Wednesday, April 16, 2008

The cost of cutting cost

My company is voracious about cutting costs. If they can find a way to do something cheaper, they will jump at the opportunity.
I get a unique perspective on the situation because I sit near the supply cabinets. Ordering office supplies is one place where the company is very aggressive on cutting costs. Our administrative staff works hard at finding opportunities to spend less on office supplies. The quality of our supplies are not great. Actually, I find that I have better luck using the pens I bring in from home. They also don't get the engineering paper that I like. They get regular paper and the cheapest stuff they can get.
I like the engineering paper so much that I'll buy it in bulk. I actually had a bit of trouble getting some at the local office store that I ended up buying a bunch from Amazon.
The admins have also figured out that if they lock the facial tissue in a cabinet and only give out boxes to those who ask that they order facial tissue less.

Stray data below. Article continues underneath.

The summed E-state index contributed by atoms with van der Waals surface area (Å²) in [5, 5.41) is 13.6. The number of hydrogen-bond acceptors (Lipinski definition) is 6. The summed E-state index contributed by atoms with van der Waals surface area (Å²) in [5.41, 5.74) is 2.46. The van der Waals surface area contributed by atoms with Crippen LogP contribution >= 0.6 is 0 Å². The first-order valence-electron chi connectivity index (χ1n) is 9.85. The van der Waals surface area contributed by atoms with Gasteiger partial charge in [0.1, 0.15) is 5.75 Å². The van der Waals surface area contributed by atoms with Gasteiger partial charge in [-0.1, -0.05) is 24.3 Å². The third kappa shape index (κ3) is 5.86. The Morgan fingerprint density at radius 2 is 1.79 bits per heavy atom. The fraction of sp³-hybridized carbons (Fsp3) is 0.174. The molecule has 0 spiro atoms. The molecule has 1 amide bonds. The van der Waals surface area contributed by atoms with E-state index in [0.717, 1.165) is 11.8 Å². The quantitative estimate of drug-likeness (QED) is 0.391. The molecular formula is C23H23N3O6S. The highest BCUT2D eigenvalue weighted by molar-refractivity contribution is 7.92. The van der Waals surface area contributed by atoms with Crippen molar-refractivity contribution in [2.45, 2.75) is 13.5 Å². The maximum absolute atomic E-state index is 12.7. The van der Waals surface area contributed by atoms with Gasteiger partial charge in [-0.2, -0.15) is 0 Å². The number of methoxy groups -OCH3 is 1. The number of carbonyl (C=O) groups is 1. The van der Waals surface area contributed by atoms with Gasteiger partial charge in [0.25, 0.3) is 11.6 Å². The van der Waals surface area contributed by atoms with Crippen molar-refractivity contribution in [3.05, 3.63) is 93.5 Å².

Has that really saved money? We're spending less on our non-Kleenex, but we're asking people to spend more time getting tissues. Instead of grabbing a couple of boxes when they're at the supply cabinet, now people are either not getting it, or spending a chunk of time working with the Admin to get a box.
Did I mention that most of the people on my floor are software engineers and contracting software engineers. On average I would guess that the hourly cost of one of us is around $100. That's $1.67 a minute. The Admin's office is a good 2 minute walk from the supply cabinet. You can count on about 2 minutes of chitchat with her also. So round trip you're spending about 6 minutes.
That extra trip to the Admin's office is going to cost around $10 per box of facial tissue.
Nobody is tracking this cost, but it's happening.
A big part of the problem is that opportunities to cut cost are identified in isolation to their effect on the whole system. It reminds me of people with gambling problems. If you talk to one of them about their weekend they'll tell you that they went gambling and won, say $1000. What they don't tell you about is the $4,000 that they lost.
A problem gambler will look at their gains in isolation to their losses. In the same vein, some organizations look at their cost cutting measures in the same way.

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